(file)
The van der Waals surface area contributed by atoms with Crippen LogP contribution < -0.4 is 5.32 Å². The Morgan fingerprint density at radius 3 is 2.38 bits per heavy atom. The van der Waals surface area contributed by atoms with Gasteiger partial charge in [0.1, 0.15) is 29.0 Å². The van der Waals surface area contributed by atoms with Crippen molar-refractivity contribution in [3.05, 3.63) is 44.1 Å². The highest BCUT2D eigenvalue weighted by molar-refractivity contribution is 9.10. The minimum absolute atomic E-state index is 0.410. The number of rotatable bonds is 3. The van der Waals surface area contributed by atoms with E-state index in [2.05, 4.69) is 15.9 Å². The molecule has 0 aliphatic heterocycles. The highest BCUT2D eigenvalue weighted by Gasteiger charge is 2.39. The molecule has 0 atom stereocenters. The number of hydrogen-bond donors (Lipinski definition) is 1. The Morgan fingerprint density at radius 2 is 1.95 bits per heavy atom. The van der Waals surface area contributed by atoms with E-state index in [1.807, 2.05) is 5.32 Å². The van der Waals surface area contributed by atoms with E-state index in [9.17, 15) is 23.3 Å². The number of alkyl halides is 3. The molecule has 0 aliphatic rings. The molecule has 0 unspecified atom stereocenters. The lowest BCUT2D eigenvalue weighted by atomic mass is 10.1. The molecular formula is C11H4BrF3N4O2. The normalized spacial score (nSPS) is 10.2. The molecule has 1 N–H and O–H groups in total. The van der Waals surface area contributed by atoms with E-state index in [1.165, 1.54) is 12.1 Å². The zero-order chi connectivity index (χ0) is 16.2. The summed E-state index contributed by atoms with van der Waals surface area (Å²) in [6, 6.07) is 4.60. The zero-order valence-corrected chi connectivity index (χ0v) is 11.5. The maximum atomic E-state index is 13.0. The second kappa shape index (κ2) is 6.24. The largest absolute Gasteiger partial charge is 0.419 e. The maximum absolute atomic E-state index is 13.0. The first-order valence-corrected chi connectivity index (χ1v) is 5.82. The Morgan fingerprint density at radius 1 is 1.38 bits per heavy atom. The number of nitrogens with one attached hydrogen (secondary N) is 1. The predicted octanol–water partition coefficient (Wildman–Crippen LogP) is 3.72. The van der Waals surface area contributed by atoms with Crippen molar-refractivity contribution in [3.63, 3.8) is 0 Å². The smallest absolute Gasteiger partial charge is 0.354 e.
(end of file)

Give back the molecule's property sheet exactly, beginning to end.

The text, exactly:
The van der Waals surface area contributed by atoms with Crippen LogP contribution < -0.4 is 5.32 Å². The Morgan fingerprint density at radius 3 is 2.38 bits per heavy atom. The van der Waals surface area contributed by atoms with Gasteiger partial charge in [0.1, 0.15) is 29.0 Å². The van der Waals surface area contributed by atoms with Crippen molar-refractivity contribution in [3.05, 3.63) is 44.1 Å². The highest BCUT2D eigenvalue weighted by molar-refractivity contribution is 9.10. The minimum absolute atomic E-state index is 0.410. The number of rotatable bonds is 3. The van der Waals surface area contributed by atoms with E-state index in [2.05, 4.69) is 15.9 Å². The molecule has 0 aliphatic heterocycles. The highest BCUT2D eigenvalue weighted by Gasteiger charge is 2.39. The molecule has 0 atom stereocenters. The number of hydrogen-bond donors (Lipinski definition) is 1. The Morgan fingerprint density at radius 2 is 1.95 bits per heavy atom. The van der Waals surface area contributed by atoms with E-state index in [1.807, 2.05) is 5.32 Å². The van der Waals surface area contributed by atoms with E-state index in [9.17, 15) is 23.3 Å². The number of alkyl halides is 3. The molecule has 0 aliphatic rings. The molecule has 0 unspecified atom stereocenters. The lowest BCUT2D eigenvalue weighted by atomic mass is 10.1. The molecular formula is C11H4BrF3N4O2. The normalized spacial score (nSPS) is 10.2. The molecule has 1 N–H and O–H groups in total. The van der Waals surface area contributed by atoms with E-state index in [1.165, 1.54) is 12.1 Å². The zero-order chi connectivity index (χ0) is 16.2. The summed E-state index contributed by atoms with van der Waals surface area (Å²) in [6, 6.07) is 4.60. The zero-order valence-corrected chi connectivity index (χ0v) is 11.5. The maximum atomic E-state index is 13.0. The second kappa shape index (κ2) is 6.24. The largest absolute Gasteiger partial charge is 0.419 e. The maximum absolute atomic E-state index is 13.0. The first-order valence-corrected chi connectivity index (χ1v) is 5.82. The Morgan fingerprint density at radius 1 is 1.38 bits per heavy atom. The number of nitrogens with one attached hydrogen (secondary N) is 1. The predicted octanol–water partition coefficient (Wildman–Crippen LogP) is 3.72. The van der Waals surface area contributed by atoms with Crippen molar-refractivity contribution in [3.63, 3.8) is 0 Å². The smallest absolute Gasteiger partial charge is 0.354 e.